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|Title: ||“Beyond” Immanence and Transcendence: Reflections in the Mirror of Andrei Tarkovsky’s Andrei Roublev and Solaris|
|Authors: ||De Bleeckere, Sylvain|
|Issue Date: ||2012|
|Citation: ||Stoker, Wessel; van der Merwe, Willem L. (Ed.). Looking Beyond? Shifting Views of Transcendence in Philosophy, Theology, Art, and Politics., p. 471-486|
|Abstract: ||The categories of immanence and transcendence are twins of the metaphysical tradition that is grounded in the classical bipolarity of Plato’s Idealism and Aristoteles’ hypomorphism (see Raphaël’s School of Athens). The ongoing postmodern cultural shift in the culture of immanence and transcendence goes far beyond the heuristics of the meaning of these two metaphysical categories. The study, presented here, researches how and why this shift goes beyond the different types of relations between both categories. The essence of the argument is to be found in the cultural process that can be called a silent revolution or a revolutionary evolution, of which the engine is the image culture in general and the art of cinematography in particular. At first sight, the art of cinematography is an instrument of the secular modern world, but when studied more profoundly, it is the medium that creates a new post-metaphysical paradigm in the postmodern era: that of the structural relation between humanity and the realm of life. The Life-paradigm not only ‘transcends’ the Being-paradigm of the immanence and transcendence-metaphysics in a philosophical way; it also dismantles the claim of transcendence by the institutional churches in the Western world. It opens a whole new field of experiences of the realm of Life that is open to everyone (the democratic dimension of cinematography). The cinematographical work of Christian motivated artists like Dreyer, Bresson, Tarkovsky, Godard and others, opens up a process of liberation (emancipation) of the universal religious experience of life in such a way that Nietzsche’s ‘Death of God’ (the post-metaphysical era) is not the ending, but a metamorphosis and thus a new beginning of religious culture.|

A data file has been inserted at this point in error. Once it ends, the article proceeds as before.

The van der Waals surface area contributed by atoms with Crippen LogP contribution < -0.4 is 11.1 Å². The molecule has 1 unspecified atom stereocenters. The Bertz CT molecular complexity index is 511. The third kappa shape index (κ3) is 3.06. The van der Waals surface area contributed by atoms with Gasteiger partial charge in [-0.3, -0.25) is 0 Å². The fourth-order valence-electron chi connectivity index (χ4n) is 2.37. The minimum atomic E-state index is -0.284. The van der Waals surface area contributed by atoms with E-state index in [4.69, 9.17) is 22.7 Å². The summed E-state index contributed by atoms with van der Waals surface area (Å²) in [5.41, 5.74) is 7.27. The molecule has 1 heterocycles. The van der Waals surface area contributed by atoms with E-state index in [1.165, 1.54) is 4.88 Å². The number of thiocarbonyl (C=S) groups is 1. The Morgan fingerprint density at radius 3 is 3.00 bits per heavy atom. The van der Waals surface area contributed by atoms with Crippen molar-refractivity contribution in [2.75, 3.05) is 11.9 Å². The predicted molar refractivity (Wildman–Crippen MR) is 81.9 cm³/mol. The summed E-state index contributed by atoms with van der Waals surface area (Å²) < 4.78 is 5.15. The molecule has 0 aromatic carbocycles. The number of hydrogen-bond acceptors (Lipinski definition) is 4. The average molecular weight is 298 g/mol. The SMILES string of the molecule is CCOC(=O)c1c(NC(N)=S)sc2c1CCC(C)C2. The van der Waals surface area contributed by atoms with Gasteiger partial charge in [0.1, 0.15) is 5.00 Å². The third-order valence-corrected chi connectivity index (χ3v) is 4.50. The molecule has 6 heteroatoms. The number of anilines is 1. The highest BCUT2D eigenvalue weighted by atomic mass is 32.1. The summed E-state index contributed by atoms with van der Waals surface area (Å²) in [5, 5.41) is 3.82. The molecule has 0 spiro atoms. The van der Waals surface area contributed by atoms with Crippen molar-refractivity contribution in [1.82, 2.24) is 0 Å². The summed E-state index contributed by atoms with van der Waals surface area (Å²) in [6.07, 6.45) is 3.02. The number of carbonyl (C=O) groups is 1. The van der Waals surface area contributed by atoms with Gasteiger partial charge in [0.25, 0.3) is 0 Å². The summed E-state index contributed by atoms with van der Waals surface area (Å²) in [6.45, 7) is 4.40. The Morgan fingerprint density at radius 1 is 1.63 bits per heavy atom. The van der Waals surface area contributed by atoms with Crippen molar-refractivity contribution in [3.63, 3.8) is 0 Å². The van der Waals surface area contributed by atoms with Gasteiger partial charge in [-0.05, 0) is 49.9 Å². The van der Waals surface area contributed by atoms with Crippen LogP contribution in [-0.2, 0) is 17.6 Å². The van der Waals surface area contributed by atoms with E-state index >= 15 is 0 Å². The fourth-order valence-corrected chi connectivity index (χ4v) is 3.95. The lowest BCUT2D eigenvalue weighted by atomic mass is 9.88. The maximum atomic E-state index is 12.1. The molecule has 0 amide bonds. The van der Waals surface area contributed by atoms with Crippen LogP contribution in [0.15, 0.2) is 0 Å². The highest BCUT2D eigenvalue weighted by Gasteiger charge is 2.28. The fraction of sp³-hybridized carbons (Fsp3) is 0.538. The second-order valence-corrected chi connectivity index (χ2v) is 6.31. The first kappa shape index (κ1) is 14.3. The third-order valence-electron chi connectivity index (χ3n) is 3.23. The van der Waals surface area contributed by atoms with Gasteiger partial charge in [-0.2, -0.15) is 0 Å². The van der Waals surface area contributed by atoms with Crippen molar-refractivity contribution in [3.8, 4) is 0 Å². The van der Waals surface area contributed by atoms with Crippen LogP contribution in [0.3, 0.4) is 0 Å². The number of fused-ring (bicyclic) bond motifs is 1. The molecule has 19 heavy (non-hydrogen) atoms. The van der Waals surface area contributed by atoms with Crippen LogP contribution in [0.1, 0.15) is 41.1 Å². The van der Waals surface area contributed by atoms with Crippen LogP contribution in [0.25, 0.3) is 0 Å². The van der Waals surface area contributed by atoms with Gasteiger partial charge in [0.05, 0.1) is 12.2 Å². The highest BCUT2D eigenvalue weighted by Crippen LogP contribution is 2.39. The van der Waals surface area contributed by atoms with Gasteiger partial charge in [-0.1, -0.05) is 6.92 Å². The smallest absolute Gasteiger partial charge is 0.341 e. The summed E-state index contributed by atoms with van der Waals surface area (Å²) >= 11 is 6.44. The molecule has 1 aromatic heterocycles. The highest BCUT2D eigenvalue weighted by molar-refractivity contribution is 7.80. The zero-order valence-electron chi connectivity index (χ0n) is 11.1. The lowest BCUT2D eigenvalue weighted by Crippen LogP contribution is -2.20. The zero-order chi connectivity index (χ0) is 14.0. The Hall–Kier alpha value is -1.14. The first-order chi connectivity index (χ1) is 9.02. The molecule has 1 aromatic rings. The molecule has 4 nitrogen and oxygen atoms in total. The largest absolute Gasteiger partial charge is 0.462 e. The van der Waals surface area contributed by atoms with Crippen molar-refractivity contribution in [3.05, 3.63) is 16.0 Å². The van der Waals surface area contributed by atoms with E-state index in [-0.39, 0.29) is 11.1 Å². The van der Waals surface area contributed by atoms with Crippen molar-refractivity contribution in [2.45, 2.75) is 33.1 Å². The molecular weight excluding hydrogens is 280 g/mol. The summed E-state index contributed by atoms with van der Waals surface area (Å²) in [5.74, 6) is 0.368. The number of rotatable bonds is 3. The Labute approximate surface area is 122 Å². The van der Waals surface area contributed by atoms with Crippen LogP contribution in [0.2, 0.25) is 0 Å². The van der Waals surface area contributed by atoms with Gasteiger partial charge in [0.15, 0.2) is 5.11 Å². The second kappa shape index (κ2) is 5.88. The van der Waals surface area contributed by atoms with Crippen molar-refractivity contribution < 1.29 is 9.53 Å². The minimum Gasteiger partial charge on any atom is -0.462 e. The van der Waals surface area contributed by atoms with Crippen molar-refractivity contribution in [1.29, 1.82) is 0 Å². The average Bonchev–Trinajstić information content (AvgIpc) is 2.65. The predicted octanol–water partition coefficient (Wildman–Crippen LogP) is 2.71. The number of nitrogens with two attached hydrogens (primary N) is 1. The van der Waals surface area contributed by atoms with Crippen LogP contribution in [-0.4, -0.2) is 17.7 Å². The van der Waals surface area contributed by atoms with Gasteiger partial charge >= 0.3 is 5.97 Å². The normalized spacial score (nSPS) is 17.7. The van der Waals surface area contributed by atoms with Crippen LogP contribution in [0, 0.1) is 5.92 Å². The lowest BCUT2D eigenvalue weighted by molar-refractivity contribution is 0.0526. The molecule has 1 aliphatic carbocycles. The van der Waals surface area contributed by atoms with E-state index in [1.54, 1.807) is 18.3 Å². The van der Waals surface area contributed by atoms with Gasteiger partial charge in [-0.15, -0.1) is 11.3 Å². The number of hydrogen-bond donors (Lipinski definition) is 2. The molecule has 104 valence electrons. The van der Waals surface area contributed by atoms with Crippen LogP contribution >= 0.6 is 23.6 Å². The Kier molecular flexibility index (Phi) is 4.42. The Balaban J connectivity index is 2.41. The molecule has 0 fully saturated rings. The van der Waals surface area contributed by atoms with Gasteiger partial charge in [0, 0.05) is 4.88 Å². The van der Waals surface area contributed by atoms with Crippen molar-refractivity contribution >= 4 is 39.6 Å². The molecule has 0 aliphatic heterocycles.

|Type: ||Book Section|
|Validation: ||vabb, 2015|
|Appears in Collections: ||Research publications|
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